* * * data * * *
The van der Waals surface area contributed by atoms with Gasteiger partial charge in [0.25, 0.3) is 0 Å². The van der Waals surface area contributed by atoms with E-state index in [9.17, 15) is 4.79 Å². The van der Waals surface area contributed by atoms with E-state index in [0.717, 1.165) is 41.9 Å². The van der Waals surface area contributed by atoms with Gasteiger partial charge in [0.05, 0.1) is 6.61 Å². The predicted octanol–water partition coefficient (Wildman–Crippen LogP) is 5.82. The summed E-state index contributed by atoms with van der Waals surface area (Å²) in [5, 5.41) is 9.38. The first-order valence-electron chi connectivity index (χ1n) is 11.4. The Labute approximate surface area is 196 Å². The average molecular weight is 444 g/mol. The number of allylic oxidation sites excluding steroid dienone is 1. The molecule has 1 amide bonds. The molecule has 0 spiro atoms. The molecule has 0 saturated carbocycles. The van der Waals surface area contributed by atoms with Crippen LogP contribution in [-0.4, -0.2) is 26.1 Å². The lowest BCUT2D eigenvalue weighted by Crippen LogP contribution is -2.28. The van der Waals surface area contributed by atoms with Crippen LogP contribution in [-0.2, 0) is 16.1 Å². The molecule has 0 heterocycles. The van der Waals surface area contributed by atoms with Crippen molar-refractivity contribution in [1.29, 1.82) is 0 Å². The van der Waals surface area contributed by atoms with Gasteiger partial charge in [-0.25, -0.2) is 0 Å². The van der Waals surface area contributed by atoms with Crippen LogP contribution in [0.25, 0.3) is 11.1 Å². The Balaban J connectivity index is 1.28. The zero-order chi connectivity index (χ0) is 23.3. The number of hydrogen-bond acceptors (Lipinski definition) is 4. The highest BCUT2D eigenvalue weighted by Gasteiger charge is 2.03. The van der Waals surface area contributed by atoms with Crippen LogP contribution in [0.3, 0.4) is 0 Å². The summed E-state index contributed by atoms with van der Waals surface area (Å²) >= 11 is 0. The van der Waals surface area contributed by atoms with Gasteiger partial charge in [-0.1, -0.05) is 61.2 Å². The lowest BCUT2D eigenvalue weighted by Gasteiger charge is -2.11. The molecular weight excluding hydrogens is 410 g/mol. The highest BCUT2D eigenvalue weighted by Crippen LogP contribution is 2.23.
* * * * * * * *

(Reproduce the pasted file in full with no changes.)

The van der Waals surface area contributed by atoms with Gasteiger partial charge in [0.25, 0.3) is 0 Å². The van der Waals surface area contributed by atoms with E-state index in [9.17, 15) is 4.79 Å². The van der Waals surface area contributed by atoms with E-state index in [0.717, 1.165) is 41.9 Å². The van der Waals surface area contributed by atoms with Gasteiger partial charge in [0.05, 0.1) is 6.61 Å². The predicted octanol–water partition coefficient (Wildman–Crippen LogP) is 5.82. The summed E-state index contributed by atoms with van der Waals surface area (Å²) in [5, 5.41) is 9.38. The first-order valence-electron chi connectivity index (χ1n) is 11.4. The Labute approximate surface area is 196 Å². The average molecular weight is 444 g/mol. The number of allylic oxidation sites excluding steroid dienone is 1. The molecule has 1 amide bonds. The molecule has 0 spiro atoms. The molecule has 0 saturated carbocycles. The van der Waals surface area contributed by atoms with Crippen LogP contribution in [-0.4, -0.2) is 26.1 Å². The lowest BCUT2D eigenvalue weighted by Crippen LogP contribution is -2.28. The van der Waals surface area contributed by atoms with Crippen LogP contribution in [-0.2, 0) is 16.1 Å². The molecule has 0 heterocycles. The van der Waals surface area contributed by atoms with Crippen molar-refractivity contribution in [1.29, 1.82) is 0 Å². The van der Waals surface area contributed by atoms with Gasteiger partial charge in [-0.25, -0.2) is 0 Å². The van der Waals surface area contributed by atoms with Crippen LogP contribution in [0.25, 0.3) is 11.1 Å². The Balaban J connectivity index is 1.28. The zero-order chi connectivity index (χ0) is 23.3. The number of hydrogen-bond acceptors (Lipinski definition) is 4. The highest BCUT2D eigenvalue weighted by Gasteiger charge is 2.03. The van der Waals surface area contributed by atoms with Crippen LogP contribution in [0.3, 0.4) is 0 Å². The summed E-state index contributed by atoms with van der Waals surface area (Å²) >= 11 is 0. The van der Waals surface area contributed by atoms with Gasteiger partial charge in [-0.1, -0.05) is 61.2 Å². The lowest BCUT2D eigenvalue weighted by Gasteiger charge is -2.11. The molecular weight excluding hydrogens is 410 g/mol. The highest BCUT2D eigenvalue weighted by Crippen LogP contribution is 2.23.